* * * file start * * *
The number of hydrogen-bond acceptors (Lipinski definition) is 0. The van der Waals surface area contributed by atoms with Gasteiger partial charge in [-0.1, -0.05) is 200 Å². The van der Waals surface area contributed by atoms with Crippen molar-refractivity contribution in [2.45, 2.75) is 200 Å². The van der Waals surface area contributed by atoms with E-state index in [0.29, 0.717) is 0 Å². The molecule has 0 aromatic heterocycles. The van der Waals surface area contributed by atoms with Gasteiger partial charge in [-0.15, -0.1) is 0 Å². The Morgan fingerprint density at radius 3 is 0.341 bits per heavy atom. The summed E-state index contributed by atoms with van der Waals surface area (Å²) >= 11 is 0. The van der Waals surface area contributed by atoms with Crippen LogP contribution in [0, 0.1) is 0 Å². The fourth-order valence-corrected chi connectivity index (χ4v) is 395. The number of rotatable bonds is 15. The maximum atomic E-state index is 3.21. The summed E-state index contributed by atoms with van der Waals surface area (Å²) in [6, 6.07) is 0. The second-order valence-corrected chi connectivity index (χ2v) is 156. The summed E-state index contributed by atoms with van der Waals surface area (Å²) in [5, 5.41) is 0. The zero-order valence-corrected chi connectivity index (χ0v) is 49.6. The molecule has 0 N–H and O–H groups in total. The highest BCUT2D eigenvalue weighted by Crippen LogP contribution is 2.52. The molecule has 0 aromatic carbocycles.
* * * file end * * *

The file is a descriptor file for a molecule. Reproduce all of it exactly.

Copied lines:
The number of hydrogen-bond acceptors (Lipinski definition) is 0. The van der Waals surface area contributed by atoms with Gasteiger partial charge in [-0.1, -0.05) is 200 Å². The van der Waals surface area contributed by atoms with Crippen molar-refractivity contribution in [2.45, 2.75) is 200 Å². The van der Waals surface area contributed by atoms with E-state index in [0.29, 0.717) is 0 Å². The molecule has 0 aromatic heterocycles. The van der Waals surface area contributed by atoms with Gasteiger partial charge in [-0.15, -0.1) is 0 Å². The Morgan fingerprint density at radius 3 is 0.341 bits per heavy atom. The summed E-state index contributed by atoms with van der Waals surface area (Å²) >= 11 is 0. The van der Waals surface area contributed by atoms with Crippen LogP contribution in [0, 0.1) is 0 Å². The fourth-order valence-corrected chi connectivity index (χ4v) is 395. The number of rotatable bonds is 15. The maximum atomic E-state index is 3.21. The summed E-state index contributed by atoms with van der Waals surface area (Å²) in [6, 6.07) is 0. The second-order valence-corrected chi connectivity index (χ2v) is 156. The summed E-state index contributed by atoms with van der Waals surface area (Å²) in [5, 5.41) is 0. The zero-order valence-corrected chi connectivity index (χ0v) is 49.6. The molecule has 0 N–H and O–H groups in total. The highest BCUT2D eigenvalue weighted by Crippen LogP contribution is 2.52. The molecule has 0 aromatic carbocycles.